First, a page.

Back in July, the National Black Cultural Information Trust Inc. (NBCIT) was awarded a grant from the John D. and Catherine T. MacArthur Foundation to help the organization correct cultural disinformation, advance reparatory justice, and share cultural information with stories and resources that uplift the collective freedom of Black communities.
But some reparations advocates are wondering why the MacArthur Foundation awarded a grant to NBCIT, which has been described as an anti-ADOS reparations group. The NBCIT is a relatively new organization, founded in October 2020. Some are questioning if the grant money is being used to undermine and police ADOS (American Descendants of Slavery).
ADOS has been in the sights of NBCIT, which issued statements against the movement co-founded by Yvette Carnell and Antonio Moore to promote reparations for native Black Americans who are descendants of slaves.
“It’s suspicious for a new ORG, funded by billion dollar & DNC LINKED Philantrophy, to position itself as the POLICE against any INDEPENDENT REPARATIONS ORG, that is funded w/venmo, cashapp, paypal, etc. (Improper & IMBALANCED) All under cover of preventing MISINFO & ‘division,'” tweeted The Moguldom Nation CEO Jamarlin Martin.
The grant gives NBCIT powerful funding and backing. It is part of roughly $80 million in awards the MacArthur Foundation awarded in support of its Equitable Recovery initiative, centered on advancing racial and ethnic justice, according to a press release posted on the NBCIT website. NBCIT is one of 37 organizations receiving grants advancing racial justice field support, with a focus on combating anti-blackness — focus area of the foundation’s initiative.
The private foundation makes grants and impact investments of $260 million annually to support nonprofits in 50 countries and has an endowment of $7 billion.
The grant to NBCIT is significant because foundations (and philanthropy in general) “have great political power in the U.S. and worldwide,” wrote Joan Roelofs, a professor of political science at Keene State College, in a 2015 article, “How Foundations Exercise Power.” The article was published by The American Journal of Economics and Sociology.
The power of foundations and philanthropists “is exerted in many ways, such as by funding progressive organizations and movements; sponsoring policy ‘think tanks’ and organizations of public officials; influencing the political culture through media, academic researchers, and university programs (including public interest law in law schools); and co-opting activists and potential rebels among the rich and poor.”
Due to their power, foundations can help sway cultural and political movements and even governments.
“The National Black Cultural Information Trust was created out of necessity, at a time when cultural disinformation campaigns targeted Black communities,” NBCIT founder Jessica Ann Mitchell Aiwuyor said in a statement. “These campaigns sought to suppress Black voters and disrupt Black collective activism by spreading false information about Black cultural issues surrounding reparations, cross-cultural conflict, and the historical impact of people of African descent across the Diaspora. Cultural disinformation was also used to advance xenophobic rhetoric and anti-Blackness.”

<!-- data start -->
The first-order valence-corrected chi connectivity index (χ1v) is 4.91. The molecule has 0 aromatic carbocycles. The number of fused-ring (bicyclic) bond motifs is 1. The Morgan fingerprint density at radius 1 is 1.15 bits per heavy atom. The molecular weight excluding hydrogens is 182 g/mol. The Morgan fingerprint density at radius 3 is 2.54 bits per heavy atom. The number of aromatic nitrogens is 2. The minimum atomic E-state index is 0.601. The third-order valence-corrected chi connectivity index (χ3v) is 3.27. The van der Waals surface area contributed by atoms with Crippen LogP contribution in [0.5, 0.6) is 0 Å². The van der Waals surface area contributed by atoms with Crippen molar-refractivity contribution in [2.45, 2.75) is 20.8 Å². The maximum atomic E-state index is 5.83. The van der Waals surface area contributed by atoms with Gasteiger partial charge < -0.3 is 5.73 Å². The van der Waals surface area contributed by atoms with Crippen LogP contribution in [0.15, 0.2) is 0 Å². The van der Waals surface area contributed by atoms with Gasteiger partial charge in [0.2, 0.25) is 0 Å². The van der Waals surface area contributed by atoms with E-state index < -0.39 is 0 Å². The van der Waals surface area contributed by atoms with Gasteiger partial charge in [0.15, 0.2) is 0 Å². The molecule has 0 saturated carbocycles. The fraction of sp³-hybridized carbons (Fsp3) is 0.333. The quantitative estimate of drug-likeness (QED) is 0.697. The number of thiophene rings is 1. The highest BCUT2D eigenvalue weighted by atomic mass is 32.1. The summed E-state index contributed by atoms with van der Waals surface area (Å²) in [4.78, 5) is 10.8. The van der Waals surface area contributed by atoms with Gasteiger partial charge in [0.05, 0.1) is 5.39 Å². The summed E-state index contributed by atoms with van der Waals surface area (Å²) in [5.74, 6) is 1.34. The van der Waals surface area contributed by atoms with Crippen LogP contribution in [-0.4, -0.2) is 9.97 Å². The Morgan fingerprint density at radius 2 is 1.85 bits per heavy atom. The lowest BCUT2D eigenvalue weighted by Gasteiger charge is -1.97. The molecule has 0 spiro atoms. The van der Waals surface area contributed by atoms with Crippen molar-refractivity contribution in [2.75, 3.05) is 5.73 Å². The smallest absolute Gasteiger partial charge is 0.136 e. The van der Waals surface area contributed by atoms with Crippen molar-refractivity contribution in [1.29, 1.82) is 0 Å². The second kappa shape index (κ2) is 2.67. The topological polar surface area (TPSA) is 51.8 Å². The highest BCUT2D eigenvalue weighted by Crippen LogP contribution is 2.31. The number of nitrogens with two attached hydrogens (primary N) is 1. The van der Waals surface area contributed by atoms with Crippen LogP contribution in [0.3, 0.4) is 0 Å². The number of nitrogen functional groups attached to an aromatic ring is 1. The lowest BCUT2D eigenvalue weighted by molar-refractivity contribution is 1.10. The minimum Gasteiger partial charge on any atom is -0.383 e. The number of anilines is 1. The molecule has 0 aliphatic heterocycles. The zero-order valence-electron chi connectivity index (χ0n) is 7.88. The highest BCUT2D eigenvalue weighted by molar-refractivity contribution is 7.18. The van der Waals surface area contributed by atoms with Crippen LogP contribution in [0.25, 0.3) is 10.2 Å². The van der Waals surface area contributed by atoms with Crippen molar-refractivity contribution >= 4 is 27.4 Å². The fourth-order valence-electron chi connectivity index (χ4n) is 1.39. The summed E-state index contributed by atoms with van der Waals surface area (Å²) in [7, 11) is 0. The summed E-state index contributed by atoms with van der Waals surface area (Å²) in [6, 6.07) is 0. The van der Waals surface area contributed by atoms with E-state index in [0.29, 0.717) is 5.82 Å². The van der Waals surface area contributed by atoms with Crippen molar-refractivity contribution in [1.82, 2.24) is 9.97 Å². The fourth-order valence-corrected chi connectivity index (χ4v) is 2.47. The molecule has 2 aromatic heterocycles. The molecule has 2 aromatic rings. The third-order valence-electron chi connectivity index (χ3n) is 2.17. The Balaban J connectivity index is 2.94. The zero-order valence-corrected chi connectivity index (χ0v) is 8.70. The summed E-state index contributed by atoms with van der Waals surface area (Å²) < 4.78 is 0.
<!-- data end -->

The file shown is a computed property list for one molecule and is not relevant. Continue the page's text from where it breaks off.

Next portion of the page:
According to her LinkedIn profile, Aiwuyor is a cultural communications specialist based in the Washington, D.C. area. She is a former associate director of communications at the National Fair Housing Alliance, where she said she spearheaded strategic communications for federal housing discrimination lawsuits against Bank of America, Deutsche Bank, and Facebook.
NBCIT calls itself a pan-African initiative. Among the “disinformation causes” is has targeted is ADOS. NBCIT founder Aiwuyor said some accounts using the social media #ADOS hashtag urged Black voters to skip the 2020 presidential election and sent offensive tweets about Black immigrants.
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Aiwuyor claimed that some ADOS accounts also use the hashtag to incite divisions between African Americans and Black immigrants from the Caribbean and Latin America. NBCIT vowed to “not silence” but to but counter “bad actors” who are using the hashtags to disseminate false information, Aiwuyor told AP.
“The disinformation used to target Black communities is cultural,” Aiwuyor said. “It’s cultural disinformation, which uses cultural issues to infuse false information and cause confusion.”
ADOS co-founder Carnell said in a statement that Aiwuyor has mounted a smear campaign against the ADOS movement on Twitter and other platforms.
“The purpose of the ADOS movement is not to demean or in any way diminish our Black immigrant allies. But a large part of our mission is reparations in the U.S. and those reparations would go exclusively to the families of the American Descendants of Slavery,” Carnell said. “Part of the process of reparations is specifying a distinction that is based on lineage.”